This is a great book for beginning readers. Most kindergarten and first graders know Stone Soup. This puts a southwest twist on that story. It is something mid-year first graders can read, and was actually included in one reading series. Crummel's sister is the artist and does a really good job illustrating books.
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Tumbleweed Stew is the perfect book to compare with Tortoise and the Hare. The standard CCSS.ELA-Literacy.RL.3.9 Compare and contrast the themes, settings, and plots of stories written by the same author about the same or similar characters (e.g., in books from a series).
Janet Stevens has an adaptation of Tortoise and the Hare that is great for comparison, since Hare is also a character in Tumbleweed Stew. Another Janet Stevens book with same or similar characters is Tops and Bottoms. All 3 books have wonderful illustrations and hold the interest of third grade students and below. Great reading and connections!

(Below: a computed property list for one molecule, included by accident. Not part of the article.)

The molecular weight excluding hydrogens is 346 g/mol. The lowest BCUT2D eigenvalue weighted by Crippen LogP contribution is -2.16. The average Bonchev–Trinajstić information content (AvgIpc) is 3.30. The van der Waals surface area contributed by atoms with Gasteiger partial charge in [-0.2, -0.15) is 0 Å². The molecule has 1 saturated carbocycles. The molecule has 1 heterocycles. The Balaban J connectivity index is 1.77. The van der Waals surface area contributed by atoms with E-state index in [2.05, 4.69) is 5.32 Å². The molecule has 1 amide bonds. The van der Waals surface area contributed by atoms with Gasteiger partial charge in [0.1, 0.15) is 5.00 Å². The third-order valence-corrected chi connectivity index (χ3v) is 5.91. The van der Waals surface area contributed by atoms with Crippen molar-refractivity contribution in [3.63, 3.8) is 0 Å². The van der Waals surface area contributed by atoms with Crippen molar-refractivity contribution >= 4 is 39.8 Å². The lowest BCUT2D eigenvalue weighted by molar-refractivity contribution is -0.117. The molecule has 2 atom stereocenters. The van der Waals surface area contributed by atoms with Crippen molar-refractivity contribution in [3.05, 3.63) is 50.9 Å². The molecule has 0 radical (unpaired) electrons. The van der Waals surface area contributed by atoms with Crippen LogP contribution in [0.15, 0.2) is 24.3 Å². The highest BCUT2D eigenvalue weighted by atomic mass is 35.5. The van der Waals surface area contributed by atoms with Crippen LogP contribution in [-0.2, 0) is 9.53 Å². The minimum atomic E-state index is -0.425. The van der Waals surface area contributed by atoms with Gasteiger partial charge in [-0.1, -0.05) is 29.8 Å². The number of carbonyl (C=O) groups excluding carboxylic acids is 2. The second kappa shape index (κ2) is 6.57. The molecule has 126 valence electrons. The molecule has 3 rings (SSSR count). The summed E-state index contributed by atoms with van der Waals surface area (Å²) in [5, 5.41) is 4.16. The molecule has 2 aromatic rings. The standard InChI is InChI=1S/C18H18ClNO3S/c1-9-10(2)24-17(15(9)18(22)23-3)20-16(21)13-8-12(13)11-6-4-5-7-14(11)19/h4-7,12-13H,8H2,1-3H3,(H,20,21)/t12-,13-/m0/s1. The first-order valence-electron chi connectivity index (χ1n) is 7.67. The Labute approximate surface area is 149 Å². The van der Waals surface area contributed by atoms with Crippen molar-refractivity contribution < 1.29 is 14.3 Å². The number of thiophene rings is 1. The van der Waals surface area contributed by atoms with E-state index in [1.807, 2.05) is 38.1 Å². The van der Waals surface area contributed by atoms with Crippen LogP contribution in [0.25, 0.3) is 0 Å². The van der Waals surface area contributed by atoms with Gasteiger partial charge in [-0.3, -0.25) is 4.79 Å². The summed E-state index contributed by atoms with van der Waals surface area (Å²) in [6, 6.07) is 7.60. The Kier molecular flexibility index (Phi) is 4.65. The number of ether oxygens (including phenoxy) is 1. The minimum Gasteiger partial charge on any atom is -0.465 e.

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0 of 1 people found the following review helpful By B. A. Mcclaine on July 7, 2012
Format: Paperback Verified Purchase
Nobody writes children's books like these. I love the illustrations and the way the story is told. I introduced all of these books to my grandchildren and I read all of them to my preschool classes. Tops and Bottoms is my favorite!!!!!!!!